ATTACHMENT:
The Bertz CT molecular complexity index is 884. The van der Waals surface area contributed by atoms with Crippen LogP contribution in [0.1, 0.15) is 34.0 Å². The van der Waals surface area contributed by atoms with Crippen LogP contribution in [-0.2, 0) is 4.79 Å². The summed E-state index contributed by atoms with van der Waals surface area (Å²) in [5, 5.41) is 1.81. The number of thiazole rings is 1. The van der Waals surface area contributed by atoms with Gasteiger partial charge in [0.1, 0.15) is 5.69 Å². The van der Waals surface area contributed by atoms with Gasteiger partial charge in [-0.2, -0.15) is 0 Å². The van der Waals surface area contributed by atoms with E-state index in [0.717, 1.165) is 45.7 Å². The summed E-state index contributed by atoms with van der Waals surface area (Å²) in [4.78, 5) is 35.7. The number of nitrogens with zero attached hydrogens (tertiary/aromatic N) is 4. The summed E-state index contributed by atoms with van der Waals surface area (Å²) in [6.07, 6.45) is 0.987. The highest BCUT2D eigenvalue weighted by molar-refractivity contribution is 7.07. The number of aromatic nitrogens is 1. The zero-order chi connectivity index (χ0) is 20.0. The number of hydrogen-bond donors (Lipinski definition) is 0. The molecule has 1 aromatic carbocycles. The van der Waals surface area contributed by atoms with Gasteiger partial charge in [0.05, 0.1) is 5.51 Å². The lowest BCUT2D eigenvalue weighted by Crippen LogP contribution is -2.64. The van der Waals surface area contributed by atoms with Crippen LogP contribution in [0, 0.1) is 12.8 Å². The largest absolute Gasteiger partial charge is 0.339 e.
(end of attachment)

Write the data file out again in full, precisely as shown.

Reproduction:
The Bertz CT molecular complexity index is 884. The van der Waals surface area contributed by atoms with Crippen LogP contribution in [0.1, 0.15) is 34.0 Å². The van der Waals surface area contributed by atoms with Crippen LogP contribution in [-0.2, 0) is 4.79 Å². The summed E-state index contributed by atoms with van der Waals surface area (Å²) in [5, 5.41) is 1.81. The number of thiazole rings is 1. The van der Waals surface area contributed by atoms with Gasteiger partial charge in [0.1, 0.15) is 5.69 Å². The van der Waals surface area contributed by atoms with Gasteiger partial charge in [-0.2, -0.15) is 0 Å². The van der Waals surface area contributed by atoms with E-state index in [0.717, 1.165) is 45.7 Å². The summed E-state index contributed by atoms with van der Waals surface area (Å²) in [4.78, 5) is 35.7. The number of nitrogens with zero attached hydrogens (tertiary/aromatic N) is 4. The summed E-state index contributed by atoms with van der Waals surface area (Å²) in [6.07, 6.45) is 0.987. The highest BCUT2D eigenvalue weighted by molar-refractivity contribution is 7.07. The number of aromatic nitrogens is 1. The zero-order chi connectivity index (χ0) is 20.0. The number of hydrogen-bond donors (Lipinski definition) is 0. The molecule has 1 aromatic carbocycles. The van der Waals surface area contributed by atoms with Gasteiger partial charge in [0.05, 0.1) is 5.51 Å². The lowest BCUT2D eigenvalue weighted by Crippen LogP contribution is -2.64. The van der Waals surface area contributed by atoms with Crippen LogP contribution in [0, 0.1) is 12.8 Å². The largest absolute Gasteiger partial charge is 0.339 e.